Gaza: Israel under fire for alleged white phosphorus use
On Tuesday, the Israeli army denied using white phosphorus munitions. A Norwegian doctor claims Israel is using Gaza as a 'test laboratory for new weapons,' including Dense Inert Metal Explosives, or DIME.
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Italian scientists from the New Weapons Research Committee, which examines emerging military technology, said in a statement that "evidence is mounting" of DIME usage, saying the wounds may be "untreatable" due to metals like tungsten that enter the body. DIME is packed with tungsten dust that forms micro-shrapnel upon detonation.Skip to next paragraph
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Paola Manduca, a geneticist at the University of Genoa, says she has seen "four photos from Gaza hospitals since December that look like the effects of DIME. We want to stress as professionals that we need to be able to verify what is happening, and we can't do that if Gaza is blocked."
But Israeli experts deny any such usage of DIME by the IDF in Gaza. Shlomo Brom, former brigadier general who consulted international legal experts on weapons use as head of the IDF's Strategic Planning division, derided human rights groups' allegations on white phosphorus and DIME as political propaganda.
"The weapons itself are not illegal. Whether they are used in keeping with international law is a matter of interpretation. To judge you need all of the operational considerations and intelligence available. Of course, they don't have it, so they are playing a very irresponsible role," he says.
During the Lebanon war in 2006, Israel was suspected of employing depleted uranium munitions as well as DIME. The Israeli military has also used cluster bombs and phosphorous munitions in its previous battles in Lebanon.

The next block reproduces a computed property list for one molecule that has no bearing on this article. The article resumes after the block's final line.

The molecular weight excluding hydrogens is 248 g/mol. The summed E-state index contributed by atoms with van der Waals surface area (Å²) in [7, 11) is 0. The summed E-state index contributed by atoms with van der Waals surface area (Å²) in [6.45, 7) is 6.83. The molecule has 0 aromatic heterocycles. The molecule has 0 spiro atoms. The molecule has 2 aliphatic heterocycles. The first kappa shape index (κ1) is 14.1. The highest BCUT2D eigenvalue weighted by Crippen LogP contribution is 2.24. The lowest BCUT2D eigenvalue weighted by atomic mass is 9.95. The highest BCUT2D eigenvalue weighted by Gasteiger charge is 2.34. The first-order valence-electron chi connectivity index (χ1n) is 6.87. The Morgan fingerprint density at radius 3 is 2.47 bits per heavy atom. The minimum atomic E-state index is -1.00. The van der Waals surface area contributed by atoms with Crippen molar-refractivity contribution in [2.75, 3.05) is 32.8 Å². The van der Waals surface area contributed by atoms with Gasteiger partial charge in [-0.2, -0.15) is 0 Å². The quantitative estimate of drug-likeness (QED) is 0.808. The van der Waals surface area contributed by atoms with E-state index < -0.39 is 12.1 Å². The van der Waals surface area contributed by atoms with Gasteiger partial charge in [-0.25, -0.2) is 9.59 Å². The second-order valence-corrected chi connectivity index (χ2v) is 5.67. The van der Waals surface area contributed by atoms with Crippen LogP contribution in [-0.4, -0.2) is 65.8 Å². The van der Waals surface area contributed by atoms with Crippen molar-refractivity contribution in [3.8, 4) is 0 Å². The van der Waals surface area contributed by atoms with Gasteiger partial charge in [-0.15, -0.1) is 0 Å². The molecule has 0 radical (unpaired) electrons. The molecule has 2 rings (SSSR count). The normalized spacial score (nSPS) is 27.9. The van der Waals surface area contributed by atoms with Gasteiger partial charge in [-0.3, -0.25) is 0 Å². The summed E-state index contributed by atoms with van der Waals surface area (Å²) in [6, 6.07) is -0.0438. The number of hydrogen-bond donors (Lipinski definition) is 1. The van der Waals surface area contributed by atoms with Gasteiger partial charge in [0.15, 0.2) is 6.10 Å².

It was heavily criticized by human rights groups for firing both kinds of munitions into the densely populated streets of west Beirut during the siege of the city in the summer of 1982.
In the 1990s, when Israeli troops occupied a border strip of South Lebanon, the distinctive cotton ball puffs of brilliant white smoke from exploding phosphorous rounds were a common sight in frontline areas. The Israelis used phosphorous to burn crops in frontline villages and to destroy ground cover used by Hezbollah fighters to infiltrate the occupation zone.
In August 1997, five Israeli soldiers burned to death during a battle with Lebanese guerrillas when they were trapped in a frontline valley by a brush fire ignited by phosphorous rounds fired by their own artillery.
HRW reported in 1996 that phosphorous shells fired by Israel had struck populated areas, causing civilian casualties, during a week-long Israeli air and artillery blitz in South Lebanon in July 1993. At the time of the 1993 attack, Maj. Gen. Herzl Bodinger, commander of the Israeli Air Force, was quoted by Israel's Yedioth Ahranot as saying: "We do not use such bombs."
But in 1994, the US State Department reported that there were "credible accounts of IDF [Israeli Defense Forces] use of phosphorous shells against military and civilians targets" in South Lebanon.
Other controversial armaments used by Israel in Lebanon included antipersonnel "flechette" rounds fired by tanks. The round is designed to explode in the air, showering the target with 5,000 three-centimeter-long steel darts in a cone-shaped trajectory some 900 feet long.
The United Nations recorded many instances of "flechette" rounds being used in South Lebanon in the 1990s in which civilians were killed or wounded.
Whether Israel is using white phosphorus illegally or not in its latest war against Islamist militants in Gaza, the issue may be gaining too much focus, says Garlasco from HRW, and could be "a red herring."
"While it is important to pay attention to these weapons, the majority of Gazans are being killed by typical military operations. I am a scholar and I use words carefully, and this seems like a massacre."